Ultimately, these systems should adhere to the “Three Tenets of Cyber Security”:

  • Focus on the critical data communication
  • Control access to the data
  • Detect and defend against attacks

Applying these tenets to SCADA systems requires a framework that can securely communicate sensor information effectively in a real-time environment, connect this information to analysis technologies and work in the unique SCADA environments.

Solving SCADA Challenges with DDS

RTI teamed up with PNNL to build a solution. Our architecture used the open standards-based Data Distribution Service (DDS) message bus to securely interconnect devices and applications.

SCADA DDS Security Solution

We created a rapid application development kit for DDS so the attack detectors could be quickly created and modified using the light-weight and extensible Lua scripting language.  Detectors could be added and modified without disrupting a running system or interfering with the critical data path.

We developed a data-centric “any-to-any” interoperability paradigm for interconnecting existing SCADA applications and devices that could be speaking a variety of other protocols. Our architecture allowed various SCADA protocols to be plugged into a secure DDS DataBus.

Secure Scalable SCADA Architecture using Connext DDS Secure

The solution architecture enabled rapid development and reconfiguration of attack detectors which could monitor and interpret the communications between devices and applications speaking various protocols. The architecture scaled horizontally, allowing new devices, applications and attack detectors to be added incrementally, without disrupting existing components.

For the demonstration at PNNL, we selected devices and applications that speak the DNP3

protocol, the most widely deployed protocol on the US electric power grid.

SCADA equipment setup

On the transmission substation, we deployed real-world devices (SEL 351A, SEL 451, GE L90) and on the control center we deployed HMI apps (Wonderware, Triangle Microworks SCADA Data Gateway), commonly found in the US electric power grid.

Implementing Security with Secure DDS

In the retrofit demonstration, we replaced the DNP3 link between the control center and the substation with a modern WAN network running an early access version of RTI Connext DDS with security extensions. Everything was compliant with the recently adopted DDS security specification.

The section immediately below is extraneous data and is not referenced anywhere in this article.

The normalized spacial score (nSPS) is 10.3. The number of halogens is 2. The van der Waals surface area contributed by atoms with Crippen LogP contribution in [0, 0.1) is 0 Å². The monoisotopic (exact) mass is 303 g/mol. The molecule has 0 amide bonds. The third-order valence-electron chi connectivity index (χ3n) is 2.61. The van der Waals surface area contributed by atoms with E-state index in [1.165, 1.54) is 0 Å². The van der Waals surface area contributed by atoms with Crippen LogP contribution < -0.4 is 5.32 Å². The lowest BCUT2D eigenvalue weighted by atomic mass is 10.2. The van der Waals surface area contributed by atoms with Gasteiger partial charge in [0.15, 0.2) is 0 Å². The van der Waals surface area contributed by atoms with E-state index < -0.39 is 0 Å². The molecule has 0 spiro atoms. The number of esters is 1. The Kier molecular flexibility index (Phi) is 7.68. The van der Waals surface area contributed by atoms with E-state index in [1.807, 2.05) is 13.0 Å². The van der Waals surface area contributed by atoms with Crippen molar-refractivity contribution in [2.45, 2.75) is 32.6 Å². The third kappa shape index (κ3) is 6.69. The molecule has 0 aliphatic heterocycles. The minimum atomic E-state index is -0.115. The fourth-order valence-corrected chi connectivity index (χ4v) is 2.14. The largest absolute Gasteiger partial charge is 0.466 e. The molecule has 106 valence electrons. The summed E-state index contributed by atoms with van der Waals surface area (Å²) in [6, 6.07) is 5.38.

Implementing an effective DNP3 connection

Effective DNP3 was established between the devices in the transmission substation and the applications in the control center by tunneling the DNP3 messages over the RTI Connext DDS DataBus. DDS security extensions allowed only authenticated components on the bus, and furthermore allowed only components with “write” permissions to modify data, and only components with “read” permissions to access data. The ScadaConverter unobtrusively exploded the DNP3 payloads into a data model suitable for analysis by the AnomalyDetector(s) written in Lua, leveraging the rich structured data modeling capabilities of DDS for data in motion. The detectors continuously published metrics and raised alerts when anomalies were detected. You can see the logical data flow above.

Testing showed that our solution was able to securely tunnel DNP3 traffic between unmodified legacy SCADA devices and applications. We found that the secure DDS infrastructure did not negatively impact the operation of the testbed transmission substation environment. Control system communication between client and slave devices was not interrupted.

At the same time, our solution was able to thwart eavesdropping and man-in-the-middle attacks. The data-centric attack detectors were able to tap into the flows and raise alerts for various insider attacks including identity spoofing by a malicious component, unauthorized firmware upgrades, unsupported requests, high risk commands and denial of service. In contrast, the legacy SCADA communications were susceptible to both man-in-the-middle attacks and insider threats.

Conclusion

Our open standards-based extensible solution architecture built on Connext DDS with security extensions enables operators to monitor, analyze, visualize and respond to evolving attacks. It can leverage open-source and commercial off-the-shelf technologies as well as new anomaly-detection technologies. It can collect security status and process it to detect attacks that target industrial control systems. The solution lays the foundation for real-time detection capabilities, greatly increasing network reliability and defensibility of industrial control systems from cyber attacks. Overall, it’s a timely, much-needed solution, given the current state of industrial control systems.

Want to learn more?

Connext DDS, Robotic Limbs, and the Borg Reply